“Exterminate All Rational Thought”: The Horror, Tragedy, and Weirdness of Naked Lunch

That guy on the left… That’s Mugwump. He is the most normal thing in this movie.
Source: monsterbrains.blogspot.com

So, lately I’ve been getting a lot of love from fans of Horror movies. And honestly, I’m glad. I’m one of them. I’ve discussed in the past why Horror is so important to art and society, so it’s no surprise that I’m a fan.

So today, in honor of our monster mash of new Field Operatives here at The Archive and the approaching Halloween (the holiday starts for me when the coffee shops break out the pumpkin spice), I’d like to share my love for one of my favorites in the genre; a psychedelic, drug-fueled, semi-biography turned Body Horror exploration into the symbiotic nature of creativity and addiction called Naked Lunch.

Now before anyone gets up in arms about me labeling this film based on the book of same name by beat poet legend William S. Burroughs as Body Horror, let me explain my thinking.

Body Horror is defined by Collins English Dictionary as an entry in the horror genre, “… in which the main feature is the graphically depicted destruction or degeneration of a human body or bodies.” Firstly, this is absolutely a Horror film; it’s goal is to depict a terrifying situation and how our hero copes with it. Secondly, while no one gets mutilated (well, ALMOST no one), the imagery centers around people and objects morphing and mutating into psychotropic hallucinations that are unnervingly inhuman. In that regard, it’s not that much of a departure from director David Cronenberg’s other works – The Fly comes to mind in particular thanks to Naked Lunch‘s insect fixation.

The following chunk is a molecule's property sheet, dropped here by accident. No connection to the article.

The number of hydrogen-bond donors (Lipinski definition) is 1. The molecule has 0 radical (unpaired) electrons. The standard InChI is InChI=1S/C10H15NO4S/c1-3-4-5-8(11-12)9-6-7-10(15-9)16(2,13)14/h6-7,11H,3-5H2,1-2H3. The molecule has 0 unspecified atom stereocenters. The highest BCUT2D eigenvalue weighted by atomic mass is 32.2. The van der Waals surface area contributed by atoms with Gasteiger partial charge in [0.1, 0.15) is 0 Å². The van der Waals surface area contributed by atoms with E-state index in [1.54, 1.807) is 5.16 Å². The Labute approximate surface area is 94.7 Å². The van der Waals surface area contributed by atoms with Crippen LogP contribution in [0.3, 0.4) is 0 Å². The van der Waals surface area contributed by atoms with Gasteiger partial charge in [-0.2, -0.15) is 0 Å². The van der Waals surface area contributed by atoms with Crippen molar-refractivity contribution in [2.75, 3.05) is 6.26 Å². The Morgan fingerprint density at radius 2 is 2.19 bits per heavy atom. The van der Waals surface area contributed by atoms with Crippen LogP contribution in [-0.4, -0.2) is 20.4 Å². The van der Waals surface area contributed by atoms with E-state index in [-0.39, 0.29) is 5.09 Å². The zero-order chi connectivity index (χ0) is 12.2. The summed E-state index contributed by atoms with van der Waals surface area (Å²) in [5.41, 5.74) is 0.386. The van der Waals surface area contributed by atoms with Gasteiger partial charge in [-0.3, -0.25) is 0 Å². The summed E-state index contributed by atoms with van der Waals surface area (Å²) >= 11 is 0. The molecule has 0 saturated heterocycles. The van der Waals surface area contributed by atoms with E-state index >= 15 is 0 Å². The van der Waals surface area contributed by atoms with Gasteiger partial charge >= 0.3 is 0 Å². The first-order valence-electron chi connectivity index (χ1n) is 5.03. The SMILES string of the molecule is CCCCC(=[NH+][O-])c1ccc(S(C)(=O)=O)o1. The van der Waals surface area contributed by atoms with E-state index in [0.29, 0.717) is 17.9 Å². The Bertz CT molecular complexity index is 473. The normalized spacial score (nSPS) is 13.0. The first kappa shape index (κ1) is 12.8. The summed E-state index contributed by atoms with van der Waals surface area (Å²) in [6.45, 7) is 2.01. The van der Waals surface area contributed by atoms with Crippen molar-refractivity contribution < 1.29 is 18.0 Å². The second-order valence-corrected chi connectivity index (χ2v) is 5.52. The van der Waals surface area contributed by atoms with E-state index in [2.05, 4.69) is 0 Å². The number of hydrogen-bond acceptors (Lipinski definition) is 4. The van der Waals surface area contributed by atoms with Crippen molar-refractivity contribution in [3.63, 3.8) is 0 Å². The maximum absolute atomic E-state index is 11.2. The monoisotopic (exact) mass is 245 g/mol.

So, why do I love this film? Well, it comes down to the goal of all horror – to depict the terrors and anxieties of the real world in an artistically exaggerated manner so as to make a social commentary on the topic. These terrors take multiple forms throughout the film as our hero – former exterminator turned writer William Lee (Peter Weller) – copes with addiction, guilt, and pressure to create. We can identify with many of these fears and they humanize his character more when you realize that he’s meant to be an analog for Burroughs himself.

Almost everything Lee experiences through a drug-induced haze happened to Burroughs including the murder of his wife (Burroughs accidentally shot his wife during a drunken game of William Tell), his adventures in the country of Interzone (Burroughs spent several months in the Tangier International Zone), getting advise from his fellow writers (Lee’s friends Hank and Martin are stand-ins for Jack Kerouac and Allen Ginsberg), and his penchant for breaking out into improv routines during conversations (my favorite is the infamous ‘Talking Asshole’ routine).

There’s something creepily familiar to me about Lee/Burroughs and the joint nature of creativity and addiction. I’ve never done drugs before, but I can attest to the fact that writing is a lot like an addictive drug to me. It takes an infeasible amount of effort to come up with what I’ll say – to get my fix, if we’re using the drug analogy. But, If I don’t get it in time, I start feeling lethargic, depressed, and even physically weak; like a junkie suffering withdrawal symptoms.

Basically, to sum up an essay of over 600 words into a single sentence, I like this movie because it’s a love letter to a great writer that I admire, has some of the most amazing special effects animatronics I’ve seen in film (courtesy of Jaime ‘Yes, THAT Jaime Hyneman‘ Hyneman in part), made me think, and because I – as a writer – identify with the notion of being in the grip of a deadly muse (he says mere minutes to midnight the night before publishing as he finishes his second cup of coffee during the writing/editing of this article).

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